I never like to create exact replicas of foods I’ve eaten (I’ve eaten it once, and I know where to buy it, so why should I bother with frustrating myself in some thinly veiled attempt at recreating something already perfectly done?), opting instead to add my own quirks and insights, choice in ingredients and such. I decided to make a thicker crust, and to overlap the edges on top to keep the filling more moist; I thought a dash of white wine to the crust would give it extra zing, especially now with a filling of ricotta, leek, parmesan and black kale I had selected. Bitter greens, like kale, can have an unpalatable bite to some people, but with the right amount of acidity – wine in the crust, lemon zest in the filling – this can be mellowed out (not to mention, of course, the abundance of ever so mellowing cheese). Three eggs, honestly, is the best to create a more quich-like richness and firmness, but you can get away with using only two eggs, but make sure you really dry out the ricotta, otherwise a watery demise may befall upon your much anticipated torte.
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Ricotta Leek Torte
2 1/2 cups all purpose flour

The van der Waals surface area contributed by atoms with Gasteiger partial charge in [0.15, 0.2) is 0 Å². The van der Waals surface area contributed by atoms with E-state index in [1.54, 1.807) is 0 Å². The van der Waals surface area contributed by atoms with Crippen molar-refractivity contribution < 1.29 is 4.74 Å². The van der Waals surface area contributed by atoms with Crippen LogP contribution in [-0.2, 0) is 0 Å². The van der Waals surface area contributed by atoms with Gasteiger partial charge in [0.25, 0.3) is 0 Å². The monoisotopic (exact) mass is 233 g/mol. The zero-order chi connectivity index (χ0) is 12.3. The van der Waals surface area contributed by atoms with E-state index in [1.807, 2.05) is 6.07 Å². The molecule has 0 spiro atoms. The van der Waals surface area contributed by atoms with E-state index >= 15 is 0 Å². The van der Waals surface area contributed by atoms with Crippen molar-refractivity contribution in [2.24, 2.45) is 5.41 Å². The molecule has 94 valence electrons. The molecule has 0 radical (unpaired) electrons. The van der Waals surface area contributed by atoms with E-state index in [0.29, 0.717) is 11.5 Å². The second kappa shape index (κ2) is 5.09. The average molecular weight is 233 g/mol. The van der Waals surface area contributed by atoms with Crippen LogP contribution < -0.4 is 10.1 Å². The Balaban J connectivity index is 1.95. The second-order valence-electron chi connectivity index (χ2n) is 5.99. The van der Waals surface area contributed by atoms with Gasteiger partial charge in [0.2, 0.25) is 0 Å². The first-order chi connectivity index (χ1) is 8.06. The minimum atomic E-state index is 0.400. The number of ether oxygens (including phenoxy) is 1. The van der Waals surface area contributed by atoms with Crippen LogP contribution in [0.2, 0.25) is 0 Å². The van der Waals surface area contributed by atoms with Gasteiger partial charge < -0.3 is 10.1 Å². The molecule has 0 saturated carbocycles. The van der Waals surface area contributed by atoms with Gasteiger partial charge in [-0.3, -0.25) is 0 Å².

1 cup unsalted butter, cold, chopped in small cubes
1/2 tsp salt
1/3 cup chilled white wine
In a small bowl, mix together the flour and salt. Using your hands (if cold enough), a pastry cutter, large-tined fork, or a food processor on pulse setting, cut the chilled butter into the flour until it resembles coarse sand with a few pea-sized pieces of butter still visible. Sprinkle the wine evenly over the mixture and toss gently a few times, just until it forms a ball that holds together.
Separate the dough into two balls, flatten slightly into thick disk shapes, wrap in plastic wrap, and chill for several hours before working with it.
For fast preparation: Put the dough in the freezer for 40-50 minutes before working with it.
2 leeks, washed, thinly sliced horizontally
3 cloves garlic, chopped
2 bunch black kale, washed, thick chiffonade*
2 cups ricotta (whole milk, for obvious reasons, is best)
1 cup freshly grated parmigiano reggiano
1 tsp salt
zest of one lemon
3 eggs, beaten
plenty of fresh ground pepper
Extra egg, beaten, for egg wash
Preheat oven to 425.
In a large skillet (I favor the cast iron pan) saute the leeks with the olive on high heat. Once they start to sweat a bit, add the garlic, so it doesn’t burn. Lower the heat and add the kale, letting it wilt completely, and adding a bit more olive oil and the lemon zest to taste. Remove from the heat, and mix the ricotta, the parmigiano, the eggs, salt and pepper together first before pouring over the kale and mixing thoroughly. Pour into the pie crust and fold the dough edges over the filling, overlapping in a circle. Brush with an egg wash. Bake for roughly 15 minutes, then lower the oven temperature to 325 and bake for an additional 35 – 50 minutes, or until the crust is golden brown, almost darkly so.
*chiffonade = a cutting techniquere you lay green atop one another, roll them like a cigar, then cut them horizontally in slices. Usually thinly cut, or shredded.